Dancing with my self: Step this way for this week’s theatre highlights
On the boards: Abbey stages 1936 play by the oft-neglected Teresa Deevy, and Stefanie Preissner directs Margaret McAuliffe’s one-woman show about an Irish dancer
Caoilfhionn Dunne as Katie Roche, a Waterford woman of some importance
Abbey Theatre, Dublin Until September 23rd 7.30pm (Sat mat 2pm) €13-€45
In 1930s Waterford, Katie Roche is considered to be a woman of no importance – or so she is told. But her parentage and her status are really an open question – one to which she has given much thought. Encouraged by the words of a spiritual wanderer, she imagines herself to be someone great in a culture that asks her to be good instead. In truth, she has imagined herself many things: a trainee saint, a young man’s lover – and now, all of a sudden, an older man’s wife. “She had this earth’s changeful beauty,” someone says of her departed mother, and the same goes for Katie, a 19-year-old woman with no fixed idea of herself.
Unfairly neglected by the Abbey, playwright Teresa Deevy has become a symbol of marginalised female playwrights during the reactionary slide of the mid-century Abbey. In a slimmed-down version, trailblazing visual director Caroline Byrne and, as Katie, the magnetic Caoilfhionn Dunne get to pose Deevy’s searching question once more: Who does Katie think she is?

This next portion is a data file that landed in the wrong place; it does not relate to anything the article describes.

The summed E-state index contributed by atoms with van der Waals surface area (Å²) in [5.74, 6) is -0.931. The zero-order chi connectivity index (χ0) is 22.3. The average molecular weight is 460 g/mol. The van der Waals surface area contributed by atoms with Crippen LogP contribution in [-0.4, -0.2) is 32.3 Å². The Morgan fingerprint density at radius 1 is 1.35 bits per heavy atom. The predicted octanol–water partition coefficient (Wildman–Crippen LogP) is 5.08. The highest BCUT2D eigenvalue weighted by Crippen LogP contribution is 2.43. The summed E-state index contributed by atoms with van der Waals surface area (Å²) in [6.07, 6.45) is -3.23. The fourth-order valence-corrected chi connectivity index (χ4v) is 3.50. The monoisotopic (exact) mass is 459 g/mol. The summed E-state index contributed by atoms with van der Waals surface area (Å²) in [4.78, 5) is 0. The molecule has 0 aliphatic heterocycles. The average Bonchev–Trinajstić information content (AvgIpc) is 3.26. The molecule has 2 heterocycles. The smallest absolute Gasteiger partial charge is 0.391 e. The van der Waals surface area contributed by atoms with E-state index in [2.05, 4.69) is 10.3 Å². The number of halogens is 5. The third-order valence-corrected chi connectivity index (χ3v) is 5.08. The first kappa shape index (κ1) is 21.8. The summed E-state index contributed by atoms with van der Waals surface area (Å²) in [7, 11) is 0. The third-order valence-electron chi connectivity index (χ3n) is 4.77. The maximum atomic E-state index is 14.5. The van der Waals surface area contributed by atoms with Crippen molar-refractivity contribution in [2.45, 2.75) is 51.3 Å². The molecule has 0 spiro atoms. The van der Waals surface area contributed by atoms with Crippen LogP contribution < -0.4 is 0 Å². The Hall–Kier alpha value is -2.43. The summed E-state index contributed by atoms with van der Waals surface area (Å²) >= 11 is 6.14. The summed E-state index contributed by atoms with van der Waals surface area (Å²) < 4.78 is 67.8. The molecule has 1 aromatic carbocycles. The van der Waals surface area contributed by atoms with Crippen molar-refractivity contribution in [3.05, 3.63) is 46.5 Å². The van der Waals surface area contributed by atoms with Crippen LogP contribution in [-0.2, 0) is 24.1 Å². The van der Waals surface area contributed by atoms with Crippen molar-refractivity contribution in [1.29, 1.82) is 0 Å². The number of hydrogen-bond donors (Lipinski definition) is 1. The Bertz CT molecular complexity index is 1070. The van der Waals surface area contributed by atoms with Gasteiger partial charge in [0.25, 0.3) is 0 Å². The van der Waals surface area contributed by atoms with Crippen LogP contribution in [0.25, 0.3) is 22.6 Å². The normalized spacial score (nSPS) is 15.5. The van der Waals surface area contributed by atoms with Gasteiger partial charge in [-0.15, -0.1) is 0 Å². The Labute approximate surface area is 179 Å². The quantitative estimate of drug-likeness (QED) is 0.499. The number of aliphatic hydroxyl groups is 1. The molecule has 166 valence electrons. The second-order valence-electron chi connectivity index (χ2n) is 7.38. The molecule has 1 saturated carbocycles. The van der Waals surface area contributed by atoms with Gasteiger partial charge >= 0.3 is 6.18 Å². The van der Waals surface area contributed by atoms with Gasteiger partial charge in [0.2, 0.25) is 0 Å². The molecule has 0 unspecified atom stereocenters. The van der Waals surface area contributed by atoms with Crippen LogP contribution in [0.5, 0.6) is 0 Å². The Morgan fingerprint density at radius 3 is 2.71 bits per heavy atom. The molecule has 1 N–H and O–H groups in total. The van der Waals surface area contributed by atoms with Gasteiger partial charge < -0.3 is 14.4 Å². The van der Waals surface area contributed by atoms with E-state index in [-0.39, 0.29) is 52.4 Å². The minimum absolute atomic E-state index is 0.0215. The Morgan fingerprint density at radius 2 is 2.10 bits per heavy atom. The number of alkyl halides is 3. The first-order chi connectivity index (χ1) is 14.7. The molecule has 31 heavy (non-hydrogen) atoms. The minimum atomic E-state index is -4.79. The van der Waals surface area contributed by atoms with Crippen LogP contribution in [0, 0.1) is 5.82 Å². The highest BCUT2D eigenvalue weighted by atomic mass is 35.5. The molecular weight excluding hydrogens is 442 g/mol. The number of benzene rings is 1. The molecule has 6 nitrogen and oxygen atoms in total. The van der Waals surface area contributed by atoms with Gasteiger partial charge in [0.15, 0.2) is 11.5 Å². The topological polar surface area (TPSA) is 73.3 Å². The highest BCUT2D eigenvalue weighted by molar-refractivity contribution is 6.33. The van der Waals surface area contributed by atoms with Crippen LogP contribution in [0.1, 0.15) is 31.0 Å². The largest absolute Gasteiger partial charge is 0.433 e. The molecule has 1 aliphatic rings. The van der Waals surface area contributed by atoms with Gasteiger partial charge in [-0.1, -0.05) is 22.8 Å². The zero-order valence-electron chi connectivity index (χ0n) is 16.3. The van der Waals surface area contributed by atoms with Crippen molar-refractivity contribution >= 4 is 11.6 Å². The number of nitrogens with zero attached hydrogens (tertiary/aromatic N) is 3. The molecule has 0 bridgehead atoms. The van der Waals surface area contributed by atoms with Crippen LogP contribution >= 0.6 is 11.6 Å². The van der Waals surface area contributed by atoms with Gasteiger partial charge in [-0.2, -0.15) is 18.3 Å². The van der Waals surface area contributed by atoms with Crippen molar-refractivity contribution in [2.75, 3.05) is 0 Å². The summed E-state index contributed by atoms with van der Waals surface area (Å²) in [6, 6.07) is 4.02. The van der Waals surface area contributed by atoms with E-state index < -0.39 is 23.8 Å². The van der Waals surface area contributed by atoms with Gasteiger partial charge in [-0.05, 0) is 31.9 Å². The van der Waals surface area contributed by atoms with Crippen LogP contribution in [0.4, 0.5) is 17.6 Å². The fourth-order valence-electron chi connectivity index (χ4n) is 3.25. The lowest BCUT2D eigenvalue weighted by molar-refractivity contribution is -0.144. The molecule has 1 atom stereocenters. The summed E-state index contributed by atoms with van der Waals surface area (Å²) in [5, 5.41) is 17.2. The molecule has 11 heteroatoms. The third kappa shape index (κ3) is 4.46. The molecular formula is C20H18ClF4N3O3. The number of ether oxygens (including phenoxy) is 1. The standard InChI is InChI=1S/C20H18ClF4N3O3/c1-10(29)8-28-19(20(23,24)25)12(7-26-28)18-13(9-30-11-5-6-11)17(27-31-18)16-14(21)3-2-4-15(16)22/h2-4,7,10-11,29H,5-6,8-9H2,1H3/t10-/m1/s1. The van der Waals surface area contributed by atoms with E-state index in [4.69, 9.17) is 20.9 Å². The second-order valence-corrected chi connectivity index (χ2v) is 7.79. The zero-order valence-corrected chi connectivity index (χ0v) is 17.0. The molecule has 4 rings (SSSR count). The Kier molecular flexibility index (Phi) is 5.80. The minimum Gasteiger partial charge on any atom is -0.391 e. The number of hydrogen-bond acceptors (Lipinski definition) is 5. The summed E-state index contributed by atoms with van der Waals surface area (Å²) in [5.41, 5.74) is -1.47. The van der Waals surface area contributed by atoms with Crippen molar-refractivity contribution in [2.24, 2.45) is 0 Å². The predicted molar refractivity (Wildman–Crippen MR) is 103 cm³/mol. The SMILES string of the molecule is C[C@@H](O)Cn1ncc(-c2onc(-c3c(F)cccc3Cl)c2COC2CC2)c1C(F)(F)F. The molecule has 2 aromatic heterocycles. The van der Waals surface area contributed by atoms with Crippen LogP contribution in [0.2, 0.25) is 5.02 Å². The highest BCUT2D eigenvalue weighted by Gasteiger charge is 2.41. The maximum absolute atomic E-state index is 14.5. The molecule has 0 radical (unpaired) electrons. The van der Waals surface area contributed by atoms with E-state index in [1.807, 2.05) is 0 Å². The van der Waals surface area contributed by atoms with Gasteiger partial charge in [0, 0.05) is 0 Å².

The Humours of Bandon
Roscommon Arts Centre Sunday, September 6th 8pm €16/€14 roscommonartscentre.ie
Fresh from its recent success at the Edinburgh Fringe, Margaret McAuliffe’s excellent one-woman show returns home, allowing its teenage Irish dancer to compete in a championship and to establish her own place in the world. Wryly alert to the culture and codes of the Irish dancing circuit, McAuliffe plays a gallery of supporting characters, while evoking the routines, rituals, rivalries and reels. Directed by Stefanie Preissner, and presented by Fishamble, the play is both tightly detailed and appropriately light of foot, ironic enough about the pressures on a young girl’s toes – and her childhood – without ever being insincere. And to see McAuliffe merge the more flippant fixations of a 1990s childhood in Dublin with the stricter expectations of cultural heritage at the show’s conclusion, makes it a hugely winning performance – whatever the feis judges decide.